Difficult clients

Difficult clients

Needs and Dreams verse Budget and Sites – Most clients and many architects just do not understand the practical separation of program and the practical reality of budget. Most owners do not inform the designers of the real budget. Site issues are the most expensive and need to be defined early. While designing I keep in mind all value engineering opportunities. I almost always inform the client, usually in the first meeting, that what they want will not be cost effective or achievable for their own project. This usually means I do not get the commission. Very few time the project move to others. Of those Many times I get it back to rework the entire program.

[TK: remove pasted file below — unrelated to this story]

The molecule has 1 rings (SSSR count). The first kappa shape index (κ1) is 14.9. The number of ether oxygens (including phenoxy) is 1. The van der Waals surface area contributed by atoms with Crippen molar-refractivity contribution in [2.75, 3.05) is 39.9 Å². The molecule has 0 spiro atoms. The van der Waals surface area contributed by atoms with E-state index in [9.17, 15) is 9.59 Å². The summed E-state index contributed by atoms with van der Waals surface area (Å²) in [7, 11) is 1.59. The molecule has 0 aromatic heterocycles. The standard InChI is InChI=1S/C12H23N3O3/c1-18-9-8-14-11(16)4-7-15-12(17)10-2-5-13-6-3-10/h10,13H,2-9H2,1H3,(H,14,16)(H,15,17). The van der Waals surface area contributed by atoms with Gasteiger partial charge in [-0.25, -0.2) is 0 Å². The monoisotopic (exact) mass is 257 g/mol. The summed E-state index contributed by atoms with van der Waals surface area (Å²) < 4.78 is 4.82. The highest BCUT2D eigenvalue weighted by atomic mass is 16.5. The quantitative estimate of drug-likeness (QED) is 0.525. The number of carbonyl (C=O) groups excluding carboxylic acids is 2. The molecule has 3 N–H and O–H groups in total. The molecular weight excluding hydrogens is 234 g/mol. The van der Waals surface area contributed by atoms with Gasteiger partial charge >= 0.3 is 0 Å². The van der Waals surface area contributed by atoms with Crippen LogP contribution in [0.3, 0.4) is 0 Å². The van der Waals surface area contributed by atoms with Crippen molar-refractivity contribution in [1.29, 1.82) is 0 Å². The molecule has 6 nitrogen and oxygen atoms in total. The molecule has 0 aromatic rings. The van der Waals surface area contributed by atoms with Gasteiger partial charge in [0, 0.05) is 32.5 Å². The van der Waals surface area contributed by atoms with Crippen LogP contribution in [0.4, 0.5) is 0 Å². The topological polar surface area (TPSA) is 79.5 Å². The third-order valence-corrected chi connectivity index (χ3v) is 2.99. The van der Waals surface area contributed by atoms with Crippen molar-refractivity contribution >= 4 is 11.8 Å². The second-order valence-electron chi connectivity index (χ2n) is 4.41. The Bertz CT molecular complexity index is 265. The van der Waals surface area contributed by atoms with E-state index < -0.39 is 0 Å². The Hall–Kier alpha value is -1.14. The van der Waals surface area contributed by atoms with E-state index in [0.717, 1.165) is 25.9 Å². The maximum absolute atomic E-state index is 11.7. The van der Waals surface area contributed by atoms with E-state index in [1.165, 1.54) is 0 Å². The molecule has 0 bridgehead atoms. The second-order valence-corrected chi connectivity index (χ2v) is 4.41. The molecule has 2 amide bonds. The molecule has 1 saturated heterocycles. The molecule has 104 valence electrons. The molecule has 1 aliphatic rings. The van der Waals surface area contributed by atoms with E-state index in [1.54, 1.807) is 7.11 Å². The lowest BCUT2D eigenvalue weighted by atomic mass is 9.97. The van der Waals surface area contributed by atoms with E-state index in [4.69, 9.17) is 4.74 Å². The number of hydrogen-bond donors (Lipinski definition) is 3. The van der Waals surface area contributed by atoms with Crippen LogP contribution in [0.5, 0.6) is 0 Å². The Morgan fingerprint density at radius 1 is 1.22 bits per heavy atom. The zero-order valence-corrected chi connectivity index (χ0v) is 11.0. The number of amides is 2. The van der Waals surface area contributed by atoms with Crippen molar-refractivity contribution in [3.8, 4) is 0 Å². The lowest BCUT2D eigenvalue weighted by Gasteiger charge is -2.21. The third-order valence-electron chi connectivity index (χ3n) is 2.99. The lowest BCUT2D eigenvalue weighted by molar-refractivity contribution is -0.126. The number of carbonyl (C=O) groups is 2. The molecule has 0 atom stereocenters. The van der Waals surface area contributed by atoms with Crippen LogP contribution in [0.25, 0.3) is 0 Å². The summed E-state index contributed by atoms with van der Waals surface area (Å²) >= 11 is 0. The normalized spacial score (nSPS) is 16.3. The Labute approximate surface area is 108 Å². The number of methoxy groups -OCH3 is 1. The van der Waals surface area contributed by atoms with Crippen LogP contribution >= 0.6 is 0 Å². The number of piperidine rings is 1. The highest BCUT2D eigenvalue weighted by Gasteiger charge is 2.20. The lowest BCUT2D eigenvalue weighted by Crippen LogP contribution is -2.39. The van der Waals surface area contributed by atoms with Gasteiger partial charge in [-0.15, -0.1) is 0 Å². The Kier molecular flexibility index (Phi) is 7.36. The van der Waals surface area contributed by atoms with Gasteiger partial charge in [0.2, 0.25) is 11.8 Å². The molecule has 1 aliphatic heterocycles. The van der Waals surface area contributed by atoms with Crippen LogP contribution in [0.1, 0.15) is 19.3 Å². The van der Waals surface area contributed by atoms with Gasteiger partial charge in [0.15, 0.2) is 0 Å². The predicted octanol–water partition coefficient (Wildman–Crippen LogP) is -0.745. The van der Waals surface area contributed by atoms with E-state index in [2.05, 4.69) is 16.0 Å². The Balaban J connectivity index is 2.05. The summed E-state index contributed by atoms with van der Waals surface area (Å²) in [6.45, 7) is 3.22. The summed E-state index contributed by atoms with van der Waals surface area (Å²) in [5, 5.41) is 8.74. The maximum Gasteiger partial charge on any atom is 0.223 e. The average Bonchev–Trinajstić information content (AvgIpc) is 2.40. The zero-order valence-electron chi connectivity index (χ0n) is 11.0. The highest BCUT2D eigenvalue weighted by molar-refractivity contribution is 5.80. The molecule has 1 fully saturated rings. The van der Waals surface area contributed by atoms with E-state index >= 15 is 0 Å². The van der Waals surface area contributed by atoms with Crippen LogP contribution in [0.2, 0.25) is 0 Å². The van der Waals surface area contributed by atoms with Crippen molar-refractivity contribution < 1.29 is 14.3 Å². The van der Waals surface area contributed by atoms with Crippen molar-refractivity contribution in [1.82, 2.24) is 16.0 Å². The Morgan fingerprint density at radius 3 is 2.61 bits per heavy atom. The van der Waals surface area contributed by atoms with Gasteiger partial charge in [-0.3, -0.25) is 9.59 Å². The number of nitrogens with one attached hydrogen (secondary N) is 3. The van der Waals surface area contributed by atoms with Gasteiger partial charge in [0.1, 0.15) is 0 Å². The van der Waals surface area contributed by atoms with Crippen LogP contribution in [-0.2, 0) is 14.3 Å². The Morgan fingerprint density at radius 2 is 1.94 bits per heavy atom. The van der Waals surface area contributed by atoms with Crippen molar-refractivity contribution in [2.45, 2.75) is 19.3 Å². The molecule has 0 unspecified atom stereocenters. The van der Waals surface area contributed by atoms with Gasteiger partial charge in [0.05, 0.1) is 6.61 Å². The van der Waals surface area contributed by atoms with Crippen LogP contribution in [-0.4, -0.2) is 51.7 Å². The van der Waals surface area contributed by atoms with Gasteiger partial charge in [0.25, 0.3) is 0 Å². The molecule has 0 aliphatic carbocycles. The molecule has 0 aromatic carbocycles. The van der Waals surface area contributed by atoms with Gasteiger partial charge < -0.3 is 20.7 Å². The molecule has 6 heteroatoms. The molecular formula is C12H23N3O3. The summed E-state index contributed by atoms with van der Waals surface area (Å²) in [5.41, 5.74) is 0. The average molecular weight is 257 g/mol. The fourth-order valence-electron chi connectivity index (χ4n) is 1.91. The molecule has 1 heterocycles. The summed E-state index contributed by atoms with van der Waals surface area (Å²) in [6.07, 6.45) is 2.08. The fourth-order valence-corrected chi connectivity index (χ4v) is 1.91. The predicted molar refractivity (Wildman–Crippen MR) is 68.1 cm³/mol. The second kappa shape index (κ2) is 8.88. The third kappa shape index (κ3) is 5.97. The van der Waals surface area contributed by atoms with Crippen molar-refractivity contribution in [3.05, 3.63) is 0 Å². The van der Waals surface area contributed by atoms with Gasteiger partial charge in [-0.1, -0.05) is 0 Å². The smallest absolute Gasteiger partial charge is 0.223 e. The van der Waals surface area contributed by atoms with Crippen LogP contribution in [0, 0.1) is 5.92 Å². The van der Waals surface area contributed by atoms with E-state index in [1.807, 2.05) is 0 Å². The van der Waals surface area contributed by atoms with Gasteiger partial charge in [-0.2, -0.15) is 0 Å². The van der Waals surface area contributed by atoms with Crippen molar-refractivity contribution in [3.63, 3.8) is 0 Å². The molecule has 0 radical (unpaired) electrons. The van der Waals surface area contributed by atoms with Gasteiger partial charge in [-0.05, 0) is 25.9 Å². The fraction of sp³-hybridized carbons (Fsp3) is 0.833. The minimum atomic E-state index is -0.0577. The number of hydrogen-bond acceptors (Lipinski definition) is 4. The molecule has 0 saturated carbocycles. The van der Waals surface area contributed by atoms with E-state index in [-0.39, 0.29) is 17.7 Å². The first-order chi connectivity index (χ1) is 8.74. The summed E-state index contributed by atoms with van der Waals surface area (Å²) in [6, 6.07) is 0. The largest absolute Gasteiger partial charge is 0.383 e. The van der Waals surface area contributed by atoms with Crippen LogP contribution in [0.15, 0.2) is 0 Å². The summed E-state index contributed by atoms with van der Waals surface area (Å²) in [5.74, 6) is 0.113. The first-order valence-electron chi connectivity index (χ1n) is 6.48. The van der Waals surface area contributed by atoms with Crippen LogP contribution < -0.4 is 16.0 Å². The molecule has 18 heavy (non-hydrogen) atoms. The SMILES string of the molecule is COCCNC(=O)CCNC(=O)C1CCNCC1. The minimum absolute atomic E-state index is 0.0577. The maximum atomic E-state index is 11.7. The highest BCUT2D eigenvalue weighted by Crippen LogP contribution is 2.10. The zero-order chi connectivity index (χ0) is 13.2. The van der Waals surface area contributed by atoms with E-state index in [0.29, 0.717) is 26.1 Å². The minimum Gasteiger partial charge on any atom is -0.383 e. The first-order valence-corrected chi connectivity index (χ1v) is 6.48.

Communication – Radder – This large detailed residential project was referred to me by a friend and general contractor. The client had called twice wanting to meet with me over 2 month period. When I asked how far along they were with the other architect they said the design was almost done and they like it. They were having difficulties in communication, undefined. At last at the 3 month mark I did go out. I believed the design was very pore, expensive, and destroying all the great opportunities the home and property had. The new design was completed starting from scratch and everyone was very happy.

Ever changing Needs and Dreams – It is important to get the requests correct in the first place. Knowing where you are going is all important. A changing design scope creates extra costs but most especially the inability to synthesis an integrated design with all the value engineering integrated into it. A Hodge Podge then can occur. One vision, one solution is always the best bet.